Today I heard a panel of three industry experts discuss the future of interactive marketing.* At that event several audience questions compared interactive marketing to traditional marketing. The traditional marketing they defined lives only in a Second Life. It lives only in our minds.
Marketing in the Moment
Marketers typically feel we live in a tug of war. On one side we employ the tools we think are working based on past testing, which always seem to be losing efficacy. On the other we experiment with promising technologies. If you’re uncomfortable with chaos go into accounting.
The tools aren’t fighting a battle. The struggle is waged only in our mind as we resist change. What matters is how effectively we define our strategy and implement it using the methods we select. Direct mail and social networking are both great tools, neither of which serves all purposes.
Old Media Transform Themselves
Television and Nielsen ratings were cited by one questioner as traditional. If so, the explosion of cable channels has taken traditional marketing far beyond my memories of ads in the 60s.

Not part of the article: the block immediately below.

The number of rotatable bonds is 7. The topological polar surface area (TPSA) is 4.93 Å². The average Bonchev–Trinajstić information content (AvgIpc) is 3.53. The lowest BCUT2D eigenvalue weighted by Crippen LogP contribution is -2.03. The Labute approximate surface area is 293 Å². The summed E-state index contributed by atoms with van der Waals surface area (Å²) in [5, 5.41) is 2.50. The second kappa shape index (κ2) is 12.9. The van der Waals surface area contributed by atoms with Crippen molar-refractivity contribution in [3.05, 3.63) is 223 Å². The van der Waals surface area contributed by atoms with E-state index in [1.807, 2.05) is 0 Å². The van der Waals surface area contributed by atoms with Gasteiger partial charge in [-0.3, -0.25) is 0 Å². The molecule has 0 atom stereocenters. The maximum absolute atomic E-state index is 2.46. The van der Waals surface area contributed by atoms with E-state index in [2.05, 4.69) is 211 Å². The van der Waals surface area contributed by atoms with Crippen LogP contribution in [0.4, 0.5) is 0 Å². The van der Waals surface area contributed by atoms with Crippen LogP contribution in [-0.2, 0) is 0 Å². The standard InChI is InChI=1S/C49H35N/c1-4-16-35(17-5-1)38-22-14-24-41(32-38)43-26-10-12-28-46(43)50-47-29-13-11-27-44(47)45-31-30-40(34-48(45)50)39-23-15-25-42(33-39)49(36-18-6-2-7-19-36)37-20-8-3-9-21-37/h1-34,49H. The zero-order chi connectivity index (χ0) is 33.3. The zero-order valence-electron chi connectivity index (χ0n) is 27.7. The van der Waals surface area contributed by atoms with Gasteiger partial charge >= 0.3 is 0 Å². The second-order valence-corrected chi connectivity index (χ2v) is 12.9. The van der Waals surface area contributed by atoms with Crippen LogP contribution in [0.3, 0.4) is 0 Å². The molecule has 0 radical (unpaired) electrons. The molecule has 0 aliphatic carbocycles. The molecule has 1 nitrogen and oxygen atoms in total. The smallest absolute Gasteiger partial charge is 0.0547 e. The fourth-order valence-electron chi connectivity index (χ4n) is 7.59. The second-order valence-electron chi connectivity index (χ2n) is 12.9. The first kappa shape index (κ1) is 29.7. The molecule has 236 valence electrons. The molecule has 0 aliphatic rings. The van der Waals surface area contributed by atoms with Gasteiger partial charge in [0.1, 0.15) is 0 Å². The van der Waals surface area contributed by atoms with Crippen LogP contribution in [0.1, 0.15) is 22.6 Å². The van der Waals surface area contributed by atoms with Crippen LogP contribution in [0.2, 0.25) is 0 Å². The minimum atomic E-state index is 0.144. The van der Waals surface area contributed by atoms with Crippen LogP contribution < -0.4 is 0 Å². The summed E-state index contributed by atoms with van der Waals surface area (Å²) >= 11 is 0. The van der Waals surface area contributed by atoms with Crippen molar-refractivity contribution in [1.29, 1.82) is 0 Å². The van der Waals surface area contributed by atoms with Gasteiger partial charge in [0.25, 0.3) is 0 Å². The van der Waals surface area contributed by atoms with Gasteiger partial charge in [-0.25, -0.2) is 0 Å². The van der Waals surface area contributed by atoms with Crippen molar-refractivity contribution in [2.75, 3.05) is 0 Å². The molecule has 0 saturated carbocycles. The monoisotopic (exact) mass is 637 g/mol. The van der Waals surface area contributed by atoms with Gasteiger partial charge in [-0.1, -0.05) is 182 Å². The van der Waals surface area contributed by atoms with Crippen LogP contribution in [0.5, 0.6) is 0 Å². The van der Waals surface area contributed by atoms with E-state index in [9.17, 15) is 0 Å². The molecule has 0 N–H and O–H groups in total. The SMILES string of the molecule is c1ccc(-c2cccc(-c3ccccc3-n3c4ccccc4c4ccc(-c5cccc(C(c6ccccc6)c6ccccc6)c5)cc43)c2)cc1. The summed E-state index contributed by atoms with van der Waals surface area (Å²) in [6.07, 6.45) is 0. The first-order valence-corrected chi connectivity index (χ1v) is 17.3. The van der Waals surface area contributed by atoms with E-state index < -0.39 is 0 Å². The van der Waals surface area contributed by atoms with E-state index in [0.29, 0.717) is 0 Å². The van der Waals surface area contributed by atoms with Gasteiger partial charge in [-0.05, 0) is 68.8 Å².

We ad new ways to touch consumers at an increasing rate. Meanwhile the old ways reinvent themselves. Look at the telephone.
Danny Newman revolutionized orchestra marketing in the 70s with subscription-based direct marketing. Let’s call his methods traditional. A few years ago the New York Philharmonic’s David Snead pointed out in Symphony Magazine how some of his ideas are embraced today, some are adapted and some have been dropped.
Whither Goest Thou, Audience?
The always-engaging Scott Berg, Director of Global Strategy at HP, shared two statistics that call us to engage with interactive technology.
- When Scott addressed the same group last July there were 9 million tweets a day on Twitter. Now there are 50 million. That isn’t just kids.
- In 2003 HP spent 2% of their marketing funds on digital media. This year it will be 56%. HP was able to do this only because they committed to change in the budget process. Its audience moved to digital, so its efforts changed direction.
What percent of your spending goes to digital?